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Sloan Study Notes, Week 1

Now with first week of classes behind us and the pile of week 2 reading still looking daunting on Sunday night despite the efforts of the day, I am stuck with the question if and how I want to keep any notes on what we learn here.

As a tip from a 2012 Sloan, I will at least try to log some “aha” moments encountered on a way. Expect most of these things be quite random, not rocket science or revolutionarily new. Just something about them (wording, angle, connections with my experience, who knows) clicked with me. Hope this collection will later be helpful as a memorization tool for myself, but also help shed some light for those curious what kind of topics Stanford GSB and the Sloan program in particular entail. Especially if this little routine survives all other calendar pressures, don’t expect a high level of editorial polishing.

Also, probably most interesting new thoughts already in week 1 came from real-life stories shared by classmates inside the theoretical context framed by professors. As an unfair teaser I can say we’ve already heard about topics as varied as debt collection related deaths in Asia, media relations management around an international security operation in an Arabic state or competition-orchestrated manipulation with local community opinion in Australia. But as we’ve agreed the details of the discussions in class need to be confidential and trusted to be truly open, I won’t be able to share much more in this post nor in the future. Unless any of the sources would be willing to share them themselves, dear Sloans? 🙂

Study Notes, Week 1, Summer quarter

  • Social responsibility/environmentalist/whatever policies created at target companies can be a huge win for activists even though could be often seen as “just a paper” left to gather dust, because a) corporations allocate actual people/teams whose job success will depend on the implementation of these people, b) the ongoing monitoring will often be assigned to very high executive / board level, and c) these policies can quickly become checkboxes on checklists that gate keep some really core processes. (Strategy Beyond Markets, class discussion)
  • Some paradoxes of political activism:
    • companies who are actually more socially responsible in their beliefs and public image become in a  way an easier and more likely target of related attacks compared to their peers. (Strategy Beyond Markets, Baron textbook)
    • independent media can actually become disproportionately harsher towards their larger advertisers in the middle of the crisis in an attempt to prove and underline their independence of thought (Strategy Beyond Markets, class discussion)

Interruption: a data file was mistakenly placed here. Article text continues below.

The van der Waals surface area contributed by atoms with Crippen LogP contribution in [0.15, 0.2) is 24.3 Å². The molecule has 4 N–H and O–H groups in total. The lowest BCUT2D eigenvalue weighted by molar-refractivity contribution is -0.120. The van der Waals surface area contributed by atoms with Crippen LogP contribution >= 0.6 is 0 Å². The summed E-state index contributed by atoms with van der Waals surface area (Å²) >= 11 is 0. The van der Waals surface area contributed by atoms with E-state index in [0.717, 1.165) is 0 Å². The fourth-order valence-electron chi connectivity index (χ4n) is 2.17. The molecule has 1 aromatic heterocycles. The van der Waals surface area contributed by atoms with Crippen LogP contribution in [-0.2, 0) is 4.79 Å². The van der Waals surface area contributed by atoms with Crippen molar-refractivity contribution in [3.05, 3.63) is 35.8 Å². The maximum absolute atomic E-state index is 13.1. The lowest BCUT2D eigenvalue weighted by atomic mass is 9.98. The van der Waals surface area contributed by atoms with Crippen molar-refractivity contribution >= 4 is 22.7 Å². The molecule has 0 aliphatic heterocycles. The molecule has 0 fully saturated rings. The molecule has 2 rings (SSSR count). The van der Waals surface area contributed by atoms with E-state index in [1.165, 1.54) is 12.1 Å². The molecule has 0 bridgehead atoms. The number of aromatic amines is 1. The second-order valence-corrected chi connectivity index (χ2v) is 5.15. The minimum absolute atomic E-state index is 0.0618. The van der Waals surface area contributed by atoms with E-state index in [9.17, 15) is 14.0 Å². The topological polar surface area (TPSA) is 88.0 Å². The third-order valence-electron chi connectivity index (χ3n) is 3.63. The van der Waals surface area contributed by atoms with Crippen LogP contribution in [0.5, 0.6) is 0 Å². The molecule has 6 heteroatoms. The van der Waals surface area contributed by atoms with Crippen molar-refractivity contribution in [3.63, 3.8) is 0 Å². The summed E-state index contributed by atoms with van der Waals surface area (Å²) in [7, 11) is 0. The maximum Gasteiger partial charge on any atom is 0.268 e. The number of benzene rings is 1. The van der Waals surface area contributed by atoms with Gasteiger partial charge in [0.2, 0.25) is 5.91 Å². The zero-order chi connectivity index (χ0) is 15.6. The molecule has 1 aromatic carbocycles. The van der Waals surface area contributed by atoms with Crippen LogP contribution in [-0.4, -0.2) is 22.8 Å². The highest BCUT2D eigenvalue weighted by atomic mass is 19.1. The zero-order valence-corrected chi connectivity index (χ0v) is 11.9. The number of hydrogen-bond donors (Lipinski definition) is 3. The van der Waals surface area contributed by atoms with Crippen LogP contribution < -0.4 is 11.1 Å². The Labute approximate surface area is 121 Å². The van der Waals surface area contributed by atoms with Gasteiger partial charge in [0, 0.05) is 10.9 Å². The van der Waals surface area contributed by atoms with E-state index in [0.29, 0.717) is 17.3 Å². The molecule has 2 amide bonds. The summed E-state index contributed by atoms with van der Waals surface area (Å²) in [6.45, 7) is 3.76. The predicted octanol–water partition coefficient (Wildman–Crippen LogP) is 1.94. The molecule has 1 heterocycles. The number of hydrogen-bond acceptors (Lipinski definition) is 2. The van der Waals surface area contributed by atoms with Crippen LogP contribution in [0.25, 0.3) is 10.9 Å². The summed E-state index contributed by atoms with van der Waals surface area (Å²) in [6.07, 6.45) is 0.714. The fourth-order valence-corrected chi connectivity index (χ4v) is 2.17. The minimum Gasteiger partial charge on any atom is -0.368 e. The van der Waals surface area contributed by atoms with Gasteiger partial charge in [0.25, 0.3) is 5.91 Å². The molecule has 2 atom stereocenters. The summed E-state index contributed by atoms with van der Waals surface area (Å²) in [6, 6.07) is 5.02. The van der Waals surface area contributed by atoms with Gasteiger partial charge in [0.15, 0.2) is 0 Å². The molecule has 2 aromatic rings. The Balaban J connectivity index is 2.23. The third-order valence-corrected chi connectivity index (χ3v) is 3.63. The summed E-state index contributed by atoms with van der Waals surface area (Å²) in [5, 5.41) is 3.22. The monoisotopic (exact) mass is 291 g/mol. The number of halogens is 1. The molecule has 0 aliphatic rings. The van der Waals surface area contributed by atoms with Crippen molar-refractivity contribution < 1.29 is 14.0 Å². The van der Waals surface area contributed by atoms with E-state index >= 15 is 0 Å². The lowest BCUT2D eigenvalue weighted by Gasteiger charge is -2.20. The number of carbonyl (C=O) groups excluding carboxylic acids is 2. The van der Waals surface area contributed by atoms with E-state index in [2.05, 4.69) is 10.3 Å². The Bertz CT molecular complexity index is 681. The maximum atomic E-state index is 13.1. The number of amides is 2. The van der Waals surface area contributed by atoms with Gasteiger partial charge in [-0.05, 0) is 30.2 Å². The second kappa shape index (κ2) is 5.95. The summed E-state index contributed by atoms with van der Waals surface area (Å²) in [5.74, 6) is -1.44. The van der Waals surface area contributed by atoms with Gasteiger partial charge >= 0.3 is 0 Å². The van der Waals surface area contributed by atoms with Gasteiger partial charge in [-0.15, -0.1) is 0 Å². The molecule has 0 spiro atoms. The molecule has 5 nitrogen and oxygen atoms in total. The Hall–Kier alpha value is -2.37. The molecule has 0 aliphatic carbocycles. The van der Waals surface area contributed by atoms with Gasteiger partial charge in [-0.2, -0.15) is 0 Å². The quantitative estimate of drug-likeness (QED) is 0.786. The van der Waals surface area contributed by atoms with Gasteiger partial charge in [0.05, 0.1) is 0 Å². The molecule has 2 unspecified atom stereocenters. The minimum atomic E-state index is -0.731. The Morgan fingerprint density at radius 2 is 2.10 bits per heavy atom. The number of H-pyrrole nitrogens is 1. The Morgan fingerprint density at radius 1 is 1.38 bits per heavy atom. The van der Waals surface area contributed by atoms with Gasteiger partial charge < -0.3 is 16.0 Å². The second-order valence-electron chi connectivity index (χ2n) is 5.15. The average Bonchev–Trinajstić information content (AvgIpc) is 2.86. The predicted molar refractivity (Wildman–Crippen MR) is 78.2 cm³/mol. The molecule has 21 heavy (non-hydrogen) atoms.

• You can sum, yet not multiply the expected values of two random variables. E(X+Y) = E(X)+E(Y), yet E(XY) <> E(X)*E(Y). Think of historic stock price & date data. (Statistics/Probability, class discussion)
  • Elegantly put definition: institutions are “the rules of the game in a society that shape human interactions” (Douglass North 1990), and these institutions provide arenas in which interests seek to influence the outcome of issues. (Strategy Beyond Markets, Baron textbook)
  • The Open Data movement & sites such as data.gov and their international peers have another practical impact – imagine the range of (free) possibilities for picking data for a regression analysis project at school! (Statistics)
  • Tips’n’tricks: turn a sample data table into full probability table and perform lookups/probability calculations for particular questions off latter. Much cleaner and more readable excel sheets & cell expressions. (Statistics/Probability, Oyer class)
  • Bayesian theorem has actually a very clean & elegant build-up, which starts with the standard formula for conditional probability P(B | A), in which the nominator gets substituted with P(A | B) P(B) and denominator P(B) with the long-form law of total probability. I’ve always found Bayesian much more confusing when looking at the end result, understanding its composition of basic probability formulas helps. (Statistics/Probability, Aczel textbook)

Overall volume of reading assigned: 168 pages

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